5 warning signs you could be the next Ross and Rachel
Is your love life giving you whiplash? As Friends prepares to hit Binge this week, psychologist Jacqui Manning considers how a few of the beloved sitcom couple’s most toxic traits can serve as a warning sign for viewers…
The journey of Friends’ Ross and Rachel was a long one – a decade, to be specific. Viewers rode the ups and downs of their friendship, romantic relationship, break-ups, flings, parenthood and finally their reconciliation, ending with what would hopefully be a mature and stable relationship.
As well as making for good TV, their turbulent ride also highlighted the difficulties of an on-again, off-again romance. Here are five signs you may be dealing with the same scenario, and what you can learn from their mistakes.
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1. You don’t communicate
Ross and Rachel frequently made assumptions about what the other was thinking or feeling, which created misunderstandings, upsets and ultimately separations. When they went on their infamous “break”, if they had identified specifically what this meant, they could have avoided a world of pain.
Being clear with each other, even when the message is not a positive one, is a sign of a healthy relationship. Stating your needs or feelings using “I” statements and then checking in to see if the other person has understood your meaning can avoid misunderstandings and ultimately a lot of pain.
2. You’re not always honest
The effects of not being candid with other people are far worse than the effects of being upfront. Relationships suffer without honesty. People often hold back because they don’t want to hurt their partner, but the pain when the truth comes out is then compounded by the deceit. It’s much braver, cleaner and more respectful to be truthful.
Take, for example, when Ross and Rachel got married in Las Vegas. They both woke up feeling regretful and mortified, and wanted to end the marriage immediately. Since ending the marriage would have signalled the third divorce for Ross, he felt ashamed, so he told Rachel he had taken care of it when he hadn’t. This breach of honesty caused Rachel to feel enough anger that it broke their friendship for a period of time.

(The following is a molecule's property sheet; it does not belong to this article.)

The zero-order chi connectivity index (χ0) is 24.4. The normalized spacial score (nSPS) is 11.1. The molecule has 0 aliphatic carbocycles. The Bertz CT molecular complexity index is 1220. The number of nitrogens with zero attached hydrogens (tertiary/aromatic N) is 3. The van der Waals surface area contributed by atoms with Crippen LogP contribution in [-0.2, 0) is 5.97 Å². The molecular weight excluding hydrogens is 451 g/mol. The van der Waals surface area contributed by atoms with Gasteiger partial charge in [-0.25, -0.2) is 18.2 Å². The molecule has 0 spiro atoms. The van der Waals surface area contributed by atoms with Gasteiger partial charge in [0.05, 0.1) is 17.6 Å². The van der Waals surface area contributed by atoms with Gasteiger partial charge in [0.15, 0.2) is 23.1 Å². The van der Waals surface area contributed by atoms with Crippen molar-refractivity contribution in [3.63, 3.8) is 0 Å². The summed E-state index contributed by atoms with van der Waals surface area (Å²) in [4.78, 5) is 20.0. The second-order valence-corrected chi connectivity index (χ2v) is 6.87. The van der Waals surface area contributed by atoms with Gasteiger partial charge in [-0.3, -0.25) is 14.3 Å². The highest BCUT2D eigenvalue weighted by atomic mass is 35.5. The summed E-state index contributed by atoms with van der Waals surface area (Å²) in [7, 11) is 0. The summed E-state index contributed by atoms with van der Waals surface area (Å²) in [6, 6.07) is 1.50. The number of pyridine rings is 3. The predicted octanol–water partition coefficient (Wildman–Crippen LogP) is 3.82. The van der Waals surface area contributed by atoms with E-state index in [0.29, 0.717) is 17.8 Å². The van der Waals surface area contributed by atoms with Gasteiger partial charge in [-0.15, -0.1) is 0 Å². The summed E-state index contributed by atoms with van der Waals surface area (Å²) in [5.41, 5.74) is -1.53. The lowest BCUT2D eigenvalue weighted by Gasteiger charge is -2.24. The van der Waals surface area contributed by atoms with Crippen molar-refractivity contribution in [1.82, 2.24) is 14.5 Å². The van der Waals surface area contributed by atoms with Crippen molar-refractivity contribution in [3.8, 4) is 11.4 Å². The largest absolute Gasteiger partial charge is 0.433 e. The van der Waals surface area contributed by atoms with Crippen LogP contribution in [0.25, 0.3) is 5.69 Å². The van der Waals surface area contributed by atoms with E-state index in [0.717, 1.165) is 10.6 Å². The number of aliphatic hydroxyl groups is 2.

3. You don’t have clear boundaries
Ross and Rachel’s big fight – the one that put them on their “break” – was the result of Ross’ turning up at Rachel’s office with a picnic after she cancelled their date because of having to deal with a crisis at work.
Although this could seem like a romantic and thoughtful gesture, it was actually the opposite. In fact, it demonstrated that Ross’ neediness led him to do whatever he wanted without taking Rachel’s needs into account, further increasing her stress levels. If Ross had been more respectful of Rachel’s boundaries – which were stated very clearly – and dealt with his disappointment to their change in plans in a mature and healthy way, the outcome would have been very different.
4. You don’t trust each other
Constantly watching your partner for signs of flirtation when there are no grounds for mistrust can be a sign of your own insecurities and a low self-esteem. Perhaps you’ve been hurt in the past; these behaviours can be understandable if you’re still healing. However, if these feelings aren’t resolved, they often lead to resentment and bitterness, and a breakdown of connection within your new romantic relationship.